In life, toiling at labs on Long Island and elsewhere, Nikola Tesla didn't reap the great riches he deserved. In death, he hasn't always gotten the credit, respect and fame that are due him. Still, his genius led to an extraordinary proportion of the world's modern miracles. It's long past time to honor his memory.
In radio, electricity, engineering, theoretical physics, sound transmission, and in imagining and enabling the invention of the computer, the Serbian-American Tesla was an unparalleled visionary. He was also, particularly in his later years, astonishingly compulsive, which has in some ways added to his mystique.
Early in the 20th century, he did his research on Long Island, in Shoreham, in a building designed by renowned architect Stanford White. The other main labs where he worked, in New York City and Colorado, were destroyed long ago. Only Shoreham's Wardenclyffe remains as a place that could be preserved to commemorate his work.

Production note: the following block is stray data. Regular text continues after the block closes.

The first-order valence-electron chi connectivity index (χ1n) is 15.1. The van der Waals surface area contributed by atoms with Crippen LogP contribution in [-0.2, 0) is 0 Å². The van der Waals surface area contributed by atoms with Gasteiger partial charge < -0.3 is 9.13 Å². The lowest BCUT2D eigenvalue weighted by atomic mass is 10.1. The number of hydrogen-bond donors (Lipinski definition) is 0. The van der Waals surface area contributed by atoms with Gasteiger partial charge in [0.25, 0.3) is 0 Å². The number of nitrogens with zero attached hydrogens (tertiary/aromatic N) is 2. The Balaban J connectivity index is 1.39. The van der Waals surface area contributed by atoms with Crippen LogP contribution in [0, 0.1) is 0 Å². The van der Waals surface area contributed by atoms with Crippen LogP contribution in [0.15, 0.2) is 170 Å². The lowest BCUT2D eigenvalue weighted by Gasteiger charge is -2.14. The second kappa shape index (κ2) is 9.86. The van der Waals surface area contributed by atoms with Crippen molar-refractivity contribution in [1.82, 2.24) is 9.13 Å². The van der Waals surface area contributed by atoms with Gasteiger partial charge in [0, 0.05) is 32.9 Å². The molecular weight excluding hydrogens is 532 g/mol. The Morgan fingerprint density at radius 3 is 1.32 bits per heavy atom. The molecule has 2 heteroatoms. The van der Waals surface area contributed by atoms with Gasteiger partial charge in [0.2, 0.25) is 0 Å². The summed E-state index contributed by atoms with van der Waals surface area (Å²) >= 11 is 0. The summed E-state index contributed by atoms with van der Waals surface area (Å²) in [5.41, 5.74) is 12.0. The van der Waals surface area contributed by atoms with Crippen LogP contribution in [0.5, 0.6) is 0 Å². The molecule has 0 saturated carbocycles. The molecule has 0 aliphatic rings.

For years, a local group doggedly pursued the preservation, but fundraising has not been easy. About $1.6 million is needed to buy the property from the Belgian multinational company that owns it, and almost $1 million has been raised thus far. Along with some state capital funds, that may well be enough, and the campaign that sparked current donations is scheduled to continue for several more weeks.
The nonprofit Tesla Science Center has steadily advanced his cause. Recently, Matthew Inman, an Internet cartoonist who runs the popular blog The Oatmeal, called Jane Alcorn, the center's president, and set up a fundraising campaign on his blog. Money started rolling in. How lovely an irony that computers, whose existence flows in part from Tesla's work, are playing a role in perpetuating his name.